To an outsider, the animations look cool but the engine that drives the animation is cooler to software engineers.
Point being, this is not something a normal philanthropist would imagine being cool and awesome. This takes someone who actually cares about shit (in this case literally) to invest time and money into it.
mindfuplay’s comment reminded me of the famous glass of shit water Gates drank from his Omniprocessor project .
But within that 2015 article, Gates mentions a long term plan for seweage and shit:
>If we can develop safe, affordable ways to get rid of human waste, we can prevent many of those deaths and help more children grow up healthy.
>Western toilets aren’t the answer, because they require a massive infrastructure of sewer lines and treatment plants that just isn’t feasible in many poor countries.
He also mentions he wrote about toilets before in a 2012 article titled “Reflections on the Reinventing the Toilet Challenge.”
Digging deeper into that article brought me to a PDF from the Gates Foundation outlining grants from their 2011 program: “Reinvent the Toilet Challenge” 
I'd say his relationship is with humans. People are his ends. Feces (i.e., the lack there of) are his means. It's a stunning example of hope (not being lost).
What's most impressive to me is a $200 million investment over 7 years, has the potential to "return" $200 billion __annually__. The lottery seems to break $200M a couple+ times per yer.
Editorial: It's amazing what you can accomplish for the price of a handful of F35 fighter jets.
sadly our investments don't align in the high return ways.
You pretty much can't be in public health, especially not developing world public health, without developing a preoccupation with poo.
What kills the most people? Of those things, which can be realistically improved?
In the sailing community more and more people are using composting toilets: https://farmingmybackyard.com/diy-composting-toilet/
As long as it is disposed of safely (properly composted), the cost here is the composting material.
RVs have holding tanks that must be emptied. Thus, they aren't called "septic tanks".
But I'm sure the term is used loosely.
Our local township has an ordinance where every residential sewage system (10k residents, not sure how many systems that is) has to be pumped out and inspected by a certified sewage hauler. This way, the homeowner knows about and is required to make simple repairs before the entire system fails.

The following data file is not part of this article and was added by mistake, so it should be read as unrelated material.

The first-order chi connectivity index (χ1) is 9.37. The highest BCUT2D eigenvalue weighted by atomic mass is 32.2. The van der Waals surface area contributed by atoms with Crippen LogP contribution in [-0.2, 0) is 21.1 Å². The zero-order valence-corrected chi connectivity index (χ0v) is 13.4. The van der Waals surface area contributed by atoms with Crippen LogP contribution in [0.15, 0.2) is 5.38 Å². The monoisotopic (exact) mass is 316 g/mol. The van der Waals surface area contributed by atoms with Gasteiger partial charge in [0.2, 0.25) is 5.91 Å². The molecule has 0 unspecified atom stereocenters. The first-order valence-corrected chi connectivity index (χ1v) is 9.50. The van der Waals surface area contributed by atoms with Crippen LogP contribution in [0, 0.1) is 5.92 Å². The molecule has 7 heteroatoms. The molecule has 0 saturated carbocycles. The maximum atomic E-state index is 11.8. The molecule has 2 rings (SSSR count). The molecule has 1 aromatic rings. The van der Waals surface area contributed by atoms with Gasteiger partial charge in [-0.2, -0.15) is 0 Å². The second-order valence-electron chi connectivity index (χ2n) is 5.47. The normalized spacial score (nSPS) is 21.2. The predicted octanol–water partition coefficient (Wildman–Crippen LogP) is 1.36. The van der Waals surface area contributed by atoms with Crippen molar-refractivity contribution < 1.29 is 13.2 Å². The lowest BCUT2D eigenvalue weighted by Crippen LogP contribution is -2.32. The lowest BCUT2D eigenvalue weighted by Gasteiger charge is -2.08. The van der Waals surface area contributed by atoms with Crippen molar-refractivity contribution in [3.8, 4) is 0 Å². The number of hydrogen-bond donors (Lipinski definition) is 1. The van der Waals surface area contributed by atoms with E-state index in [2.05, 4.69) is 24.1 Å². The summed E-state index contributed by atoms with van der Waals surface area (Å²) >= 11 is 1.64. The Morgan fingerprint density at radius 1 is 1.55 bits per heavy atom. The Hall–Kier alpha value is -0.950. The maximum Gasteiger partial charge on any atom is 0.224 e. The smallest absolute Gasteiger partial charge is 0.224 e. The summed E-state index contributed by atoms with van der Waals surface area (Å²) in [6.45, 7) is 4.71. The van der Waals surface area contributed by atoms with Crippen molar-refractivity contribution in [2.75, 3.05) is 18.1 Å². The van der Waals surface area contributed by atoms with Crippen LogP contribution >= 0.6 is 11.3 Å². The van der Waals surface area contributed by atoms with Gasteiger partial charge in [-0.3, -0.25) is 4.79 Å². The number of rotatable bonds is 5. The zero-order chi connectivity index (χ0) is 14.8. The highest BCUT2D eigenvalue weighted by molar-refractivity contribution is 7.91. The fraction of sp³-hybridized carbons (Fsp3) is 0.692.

If you let the fat and oil solidify at room temp and dispose of them in the trash, and if you use regular soap in the recommended amount, and if you septic tank additive once in a while, you will be tearing the problem at the source, and will only need to take care of the tank when it’s time to replace it in 40 years.
Septic tanks are not closed systems they are open and intended to provide an environment that can produce a bio-reactor while maintaining drainage through the soil.
Many good systems don’t need to be drained other than every few decades in fact good systems would outlast the tank and the filtering substrate it’s built on so when the time comes you need to dig out the tank and the gravel and other filtering particulate it used because that is what has degraded.
The problem with septic tanks is that they don’t scale we’ll have one on a large property in the middle no where that 5 people use and it’s a great solution have a bunch of them and worse over use one in particular and you get a polluting mess.
But septic tanks also don’t solve the other problem with western toilets and that is the amount of water they consume which is simply unfeasible for many developing regions.
TLDR; if the septic tank was installed and sized correctly it will outlast you even without pumping it, but it’s not a solution the reason we don’t use them in cities is because they don’t and can’t scale with urban population densities.